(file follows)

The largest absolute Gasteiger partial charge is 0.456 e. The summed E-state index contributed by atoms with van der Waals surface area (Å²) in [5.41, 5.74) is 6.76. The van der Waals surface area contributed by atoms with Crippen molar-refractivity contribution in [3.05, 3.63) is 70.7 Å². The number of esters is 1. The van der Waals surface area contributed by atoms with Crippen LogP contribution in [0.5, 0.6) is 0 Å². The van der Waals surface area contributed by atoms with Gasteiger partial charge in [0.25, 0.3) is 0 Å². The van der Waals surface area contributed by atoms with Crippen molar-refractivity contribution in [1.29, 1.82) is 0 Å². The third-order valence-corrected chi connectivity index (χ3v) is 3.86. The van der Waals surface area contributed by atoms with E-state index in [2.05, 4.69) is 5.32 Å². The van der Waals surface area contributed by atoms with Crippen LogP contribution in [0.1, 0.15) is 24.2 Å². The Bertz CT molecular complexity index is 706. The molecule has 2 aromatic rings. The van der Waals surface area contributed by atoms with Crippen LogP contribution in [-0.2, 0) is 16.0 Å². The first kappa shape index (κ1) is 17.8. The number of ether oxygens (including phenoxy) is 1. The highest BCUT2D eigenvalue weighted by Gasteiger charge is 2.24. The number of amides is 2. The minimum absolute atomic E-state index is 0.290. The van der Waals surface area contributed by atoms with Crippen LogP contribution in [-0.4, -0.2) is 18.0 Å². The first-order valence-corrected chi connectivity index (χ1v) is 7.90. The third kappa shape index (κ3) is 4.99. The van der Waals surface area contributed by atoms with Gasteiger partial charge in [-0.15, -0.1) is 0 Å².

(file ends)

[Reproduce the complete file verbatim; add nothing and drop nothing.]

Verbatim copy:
The largest absolute Gasteiger partial charge is 0.456 e. The summed E-state index contributed by atoms with van der Waals surface area (Å²) in [5.41, 5.74) is 6.76. The van der Waals surface area contributed by atoms with Crippen molar-refractivity contribution in [3.05, 3.63) is 70.7 Å². The number of esters is 1. The van der Waals surface area contributed by atoms with Crippen LogP contribution in [0.5, 0.6) is 0 Å². The van der Waals surface area contributed by atoms with Gasteiger partial charge in [0.25, 0.3) is 0 Å². The van der Waals surface area contributed by atoms with Crippen molar-refractivity contribution in [1.29, 1.82) is 0 Å². The third-order valence-corrected chi connectivity index (χ3v) is 3.86. The van der Waals surface area contributed by atoms with E-state index in [2.05, 4.69) is 5.32 Å². The van der Waals surface area contributed by atoms with Crippen LogP contribution in [0.1, 0.15) is 24.2 Å². The Bertz CT molecular complexity index is 706. The molecule has 2 aromatic rings. The van der Waals surface area contributed by atoms with Crippen LogP contribution in [-0.2, 0) is 16.0 Å². The first kappa shape index (κ1) is 17.8. The number of ether oxygens (including phenoxy) is 1. The highest BCUT2D eigenvalue weighted by Gasteiger charge is 2.24. The number of amides is 2. The minimum absolute atomic E-state index is 0.290. The van der Waals surface area contributed by atoms with Crippen LogP contribution in [-0.4, -0.2) is 18.0 Å². The first-order valence-corrected chi connectivity index (χ1v) is 7.90. The third kappa shape index (κ3) is 4.99. The van der Waals surface area contributed by atoms with Gasteiger partial charge in [-0.15, -0.1) is 0 Å².